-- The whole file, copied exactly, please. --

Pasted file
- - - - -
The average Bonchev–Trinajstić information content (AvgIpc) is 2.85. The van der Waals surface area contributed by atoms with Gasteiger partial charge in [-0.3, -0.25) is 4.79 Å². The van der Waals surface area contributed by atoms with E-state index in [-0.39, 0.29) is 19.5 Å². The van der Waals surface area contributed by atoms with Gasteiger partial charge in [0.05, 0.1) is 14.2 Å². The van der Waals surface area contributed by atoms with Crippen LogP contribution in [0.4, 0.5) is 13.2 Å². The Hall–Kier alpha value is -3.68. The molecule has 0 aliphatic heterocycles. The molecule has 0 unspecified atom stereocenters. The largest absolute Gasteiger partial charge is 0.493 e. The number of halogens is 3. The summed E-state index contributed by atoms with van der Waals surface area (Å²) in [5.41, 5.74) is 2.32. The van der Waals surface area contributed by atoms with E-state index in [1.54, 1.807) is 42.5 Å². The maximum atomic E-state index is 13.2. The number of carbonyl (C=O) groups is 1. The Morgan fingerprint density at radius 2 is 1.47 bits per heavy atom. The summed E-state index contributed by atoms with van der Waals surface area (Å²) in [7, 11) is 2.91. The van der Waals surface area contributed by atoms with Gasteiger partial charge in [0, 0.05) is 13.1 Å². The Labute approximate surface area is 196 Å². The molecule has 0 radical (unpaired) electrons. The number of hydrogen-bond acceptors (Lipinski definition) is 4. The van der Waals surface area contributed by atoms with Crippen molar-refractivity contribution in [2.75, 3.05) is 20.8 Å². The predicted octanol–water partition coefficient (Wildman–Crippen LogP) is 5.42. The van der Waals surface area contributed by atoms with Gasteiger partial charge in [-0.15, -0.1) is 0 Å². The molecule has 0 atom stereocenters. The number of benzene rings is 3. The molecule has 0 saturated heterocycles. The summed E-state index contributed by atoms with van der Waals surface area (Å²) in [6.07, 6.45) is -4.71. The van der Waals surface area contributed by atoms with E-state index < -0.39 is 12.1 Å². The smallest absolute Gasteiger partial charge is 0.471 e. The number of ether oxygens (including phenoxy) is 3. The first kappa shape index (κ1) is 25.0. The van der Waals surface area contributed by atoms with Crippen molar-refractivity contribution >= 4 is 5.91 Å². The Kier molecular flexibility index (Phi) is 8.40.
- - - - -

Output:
The average Bonchev–Trinajstić information content (AvgIpc) is 2.85. The van der Waals surface area contributed by atoms with Gasteiger partial charge in [-0.3, -0.25) is 4.79 Å². The van der Waals surface area contributed by atoms with E-state index in [-0.39, 0.29) is 19.5 Å². The van der Waals surface area contributed by atoms with Gasteiger partial charge in [0.05, 0.1) is 14.2 Å². The van der Waals surface area contributed by atoms with Crippen LogP contribution in [0.4, 0.5) is 13.2 Å². The Hall–Kier alpha value is -3.68. The molecule has 0 aliphatic heterocycles. The molecule has 0 unspecified atom stereocenters. The largest absolute Gasteiger partial charge is 0.493 e. The number of halogens is 3. The summed E-state index contributed by atoms with van der Waals surface area (Å²) in [5.41, 5.74) is 2.32. The van der Waals surface area contributed by atoms with E-state index in [1.54, 1.807) is 42.5 Å². The maximum atomic E-state index is 13.2. The number of carbonyl (C=O) groups is 1. The Morgan fingerprint density at radius 2 is 1.47 bits per heavy atom. The summed E-state index contributed by atoms with van der Waals surface area (Å²) in [7, 11) is 2.91. The van der Waals surface area contributed by atoms with Gasteiger partial charge in [0, 0.05) is 13.1 Å². The Labute approximate surface area is 196 Å². The molecule has 0 radical (unpaired) electrons. The number of hydrogen-bond acceptors (Lipinski definition) is 4. The van der Waals surface area contributed by atoms with Crippen molar-refractivity contribution in [2.75, 3.05) is 20.8 Å². The predicted octanol–water partition coefficient (Wildman–Crippen LogP) is 5.42. The van der Waals surface area contributed by atoms with Gasteiger partial charge in [-0.15, -0.1) is 0 Å². The molecule has 0 atom stereocenters. The number of benzene rings is 3. The molecule has 0 saturated heterocycles. The summed E-state index contributed by atoms with van der Waals surface area (Å²) in [6.07, 6.45) is -4.71. The van der Waals surface area contributed by atoms with E-state index < -0.39 is 12.1 Å². The smallest absolute Gasteiger partial charge is 0.471 e. The number of ether oxygens (including phenoxy) is 3. The first kappa shape index (κ1) is 25.0. The van der Waals surface area contributed by atoms with Crippen molar-refractivity contribution >= 4 is 5.91 Å². The Kier molecular flexibility index (Phi) is 8.40.